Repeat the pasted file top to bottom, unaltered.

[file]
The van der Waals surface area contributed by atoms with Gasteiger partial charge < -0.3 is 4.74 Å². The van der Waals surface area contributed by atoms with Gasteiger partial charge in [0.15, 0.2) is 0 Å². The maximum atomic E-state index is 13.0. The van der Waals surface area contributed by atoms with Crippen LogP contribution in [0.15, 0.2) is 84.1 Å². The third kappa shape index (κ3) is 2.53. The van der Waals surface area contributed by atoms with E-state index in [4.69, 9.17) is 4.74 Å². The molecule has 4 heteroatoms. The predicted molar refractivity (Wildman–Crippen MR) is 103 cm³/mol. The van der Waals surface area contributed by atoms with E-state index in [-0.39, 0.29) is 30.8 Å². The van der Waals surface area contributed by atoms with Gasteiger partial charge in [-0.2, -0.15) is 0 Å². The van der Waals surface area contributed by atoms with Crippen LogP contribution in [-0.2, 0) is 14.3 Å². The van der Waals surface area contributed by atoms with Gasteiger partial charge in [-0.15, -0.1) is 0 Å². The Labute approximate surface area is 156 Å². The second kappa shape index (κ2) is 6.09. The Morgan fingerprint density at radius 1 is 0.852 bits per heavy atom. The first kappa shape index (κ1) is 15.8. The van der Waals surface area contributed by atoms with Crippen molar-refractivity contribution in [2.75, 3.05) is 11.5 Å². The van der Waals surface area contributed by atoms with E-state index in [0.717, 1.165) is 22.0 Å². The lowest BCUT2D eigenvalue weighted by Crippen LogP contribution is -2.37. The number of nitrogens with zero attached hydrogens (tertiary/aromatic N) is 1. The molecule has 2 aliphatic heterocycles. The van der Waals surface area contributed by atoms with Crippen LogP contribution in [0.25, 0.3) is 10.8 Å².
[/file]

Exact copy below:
The van der Waals surface area contributed by atoms with Gasteiger partial charge < -0.3 is 4.74 Å². The van der Waals surface area contributed by atoms with Gasteiger partial charge in [0.15, 0.2) is 0 Å². The maximum atomic E-state index is 13.0. The van der Waals surface area contributed by atoms with Crippen LogP contribution in [0.15, 0.2) is 84.1 Å². The third kappa shape index (κ3) is 2.53. The van der Waals surface area contributed by atoms with E-state index in [4.69, 9.17) is 4.74 Å². The molecule has 4 heteroatoms. The predicted molar refractivity (Wildman–Crippen MR) is 103 cm³/mol. The van der Waals surface area contributed by atoms with E-state index in [-0.39, 0.29) is 30.8 Å². The van der Waals surface area contributed by atoms with Gasteiger partial charge in [-0.2, -0.15) is 0 Å². The van der Waals surface area contributed by atoms with Crippen LogP contribution in [-0.2, 0) is 14.3 Å². The van der Waals surface area contributed by atoms with Gasteiger partial charge in [-0.15, -0.1) is 0 Å². The Labute approximate surface area is 156 Å². The second kappa shape index (κ2) is 6.09. The Morgan fingerprint density at radius 1 is 0.852 bits per heavy atom. The first kappa shape index (κ1) is 15.8. The van der Waals surface area contributed by atoms with Crippen molar-refractivity contribution in [2.75, 3.05) is 11.5 Å². The van der Waals surface area contributed by atoms with E-state index in [0.717, 1.165) is 22.0 Å². The lowest BCUT2D eigenvalue weighted by Crippen LogP contribution is -2.37. The number of nitrogens with zero attached hydrogens (tertiary/aromatic N) is 1. The molecule has 2 aliphatic heterocycles. The van der Waals surface area contributed by atoms with Crippen LogP contribution in [0.25, 0.3) is 10.8 Å².